Fate of T20 World Cup to be decided in August: ICC board meeting

In its board meeting on June 10, the ICC deferred a decision on the fate of the showpiece in Australia, while continuing to explore contingency plans amid the pandemic

The T20 World Cup was scheduled to be held between October 18 and November 15. Photo: ICC

A decision on the fate of this years T20 World Cup in Australia was on Wednesday (June 10) deferred until next month by the International Cricket Council, which also decided to give the BCCI another six months to obtain mandatory tax exemptions for hosting tournaments.

The three-hour meeting of the all-powerful ICC Board, held via video conference, didn’t spell out anything on the nomination process to find outgoing chairman Shashank Manohar’s successor.

However, the ICC decided to continue investigations into the leak of classified e-mails and all board members were made party to the inquiry.

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For BCCI president Sourav Ganguly, it was a good day in office as there was some headway, even though temporary, into the long-standing tax-exemption feud which started with the World T20 in India back in 2016.

“A six month extension in deadline means that there has been some headway in discussions between BCCI and ICC. Tax exemption is governments prerogative. The Central government cannot overnight give an exemption for 2021 World T20. Of all people ICC chairman would know it,” a BCCI veteran told PTI on condition of anonymity.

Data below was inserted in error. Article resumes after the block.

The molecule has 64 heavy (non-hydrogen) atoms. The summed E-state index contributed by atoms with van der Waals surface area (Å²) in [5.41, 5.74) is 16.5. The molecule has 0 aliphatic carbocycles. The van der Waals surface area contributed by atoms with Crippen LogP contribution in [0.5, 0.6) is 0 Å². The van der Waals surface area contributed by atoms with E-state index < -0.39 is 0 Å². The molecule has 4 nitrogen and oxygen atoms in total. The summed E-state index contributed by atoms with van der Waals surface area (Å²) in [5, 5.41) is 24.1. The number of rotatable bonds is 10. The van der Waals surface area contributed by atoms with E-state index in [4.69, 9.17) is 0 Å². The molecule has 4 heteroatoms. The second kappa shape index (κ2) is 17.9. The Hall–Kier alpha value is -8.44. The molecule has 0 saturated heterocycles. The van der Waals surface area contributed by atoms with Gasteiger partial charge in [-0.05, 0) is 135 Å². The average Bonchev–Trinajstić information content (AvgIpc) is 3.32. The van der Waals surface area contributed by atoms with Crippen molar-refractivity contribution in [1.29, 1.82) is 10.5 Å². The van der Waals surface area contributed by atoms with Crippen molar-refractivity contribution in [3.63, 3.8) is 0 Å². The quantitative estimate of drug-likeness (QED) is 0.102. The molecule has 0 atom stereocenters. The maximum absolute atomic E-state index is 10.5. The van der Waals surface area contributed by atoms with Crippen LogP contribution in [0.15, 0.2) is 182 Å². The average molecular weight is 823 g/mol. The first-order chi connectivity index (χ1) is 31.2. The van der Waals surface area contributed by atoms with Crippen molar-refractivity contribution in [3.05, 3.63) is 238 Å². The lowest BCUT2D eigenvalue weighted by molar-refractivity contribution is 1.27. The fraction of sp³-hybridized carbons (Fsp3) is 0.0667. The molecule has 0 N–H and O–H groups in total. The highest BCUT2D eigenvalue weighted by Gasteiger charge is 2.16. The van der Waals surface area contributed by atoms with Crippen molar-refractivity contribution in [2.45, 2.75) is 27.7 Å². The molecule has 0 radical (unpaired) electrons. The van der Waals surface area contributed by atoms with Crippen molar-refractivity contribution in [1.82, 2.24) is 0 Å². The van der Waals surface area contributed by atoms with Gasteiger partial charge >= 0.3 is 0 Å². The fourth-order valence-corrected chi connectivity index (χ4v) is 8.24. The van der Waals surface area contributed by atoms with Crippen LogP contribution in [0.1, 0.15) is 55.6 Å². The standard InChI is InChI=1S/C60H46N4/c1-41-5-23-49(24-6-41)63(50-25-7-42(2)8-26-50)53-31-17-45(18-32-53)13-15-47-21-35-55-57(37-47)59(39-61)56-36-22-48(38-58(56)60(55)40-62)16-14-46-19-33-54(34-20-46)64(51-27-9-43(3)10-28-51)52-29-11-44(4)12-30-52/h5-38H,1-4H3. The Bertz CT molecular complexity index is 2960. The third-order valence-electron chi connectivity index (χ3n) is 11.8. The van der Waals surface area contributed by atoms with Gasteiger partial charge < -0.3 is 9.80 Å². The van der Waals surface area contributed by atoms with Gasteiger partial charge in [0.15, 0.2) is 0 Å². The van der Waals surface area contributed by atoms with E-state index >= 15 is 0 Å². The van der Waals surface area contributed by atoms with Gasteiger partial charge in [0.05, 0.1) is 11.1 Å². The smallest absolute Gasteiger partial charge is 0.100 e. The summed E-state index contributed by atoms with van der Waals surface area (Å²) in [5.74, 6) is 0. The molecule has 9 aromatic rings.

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Already, the BCCI’s case of paying USD 23.7 million as tax exemption for the 2016 World T20 is being heard by ICC’s Disputes Resolution Committee. But no decision was taken with regards to T20 World Cup in Australia scheduled to be held in October-November but looking increasingly uncertain because of the COVID-19 pandemic.

It is understood that Australia’s sports minister Richard Colbeck’s positive message about the health situation Down Under may have also played a role in ICC keeping the decision on hold while discussing “contingency options”.

“We will only get one chance to make this decision and it needs to be the right one and as such we will continue to consult with our Members, broadcasters, partners, governments and players and to ensure that we make a well informed decision,” ICC chief executive Manu Sawhney said in a statement.

Sawhney made it clear that the ICC will try its best to conduct the event in Australia even though Cricket Australia hasn’t shown as much keenness in organising the event this year as it has for the high profile India series at the end of the year.

“The situation surrounding the global pandemic is evolving rapidly and we want to give ourselves the best possible opportunity to make the right decision for the whole sport. The health and well-being of everyone involved is our priority and other considerations fall out from that,” Sawhney added.

With no decision taken, it is expected that outgoing chairman Manohar will not take a final call on the future of the event as he will be stepping down this month. However, there was no word on why there was no clarity on the election and nomination process for the next chairman. There was another round of discussions about the e-mail leaks after ICC’s Ethics Officer submitted his initial findings.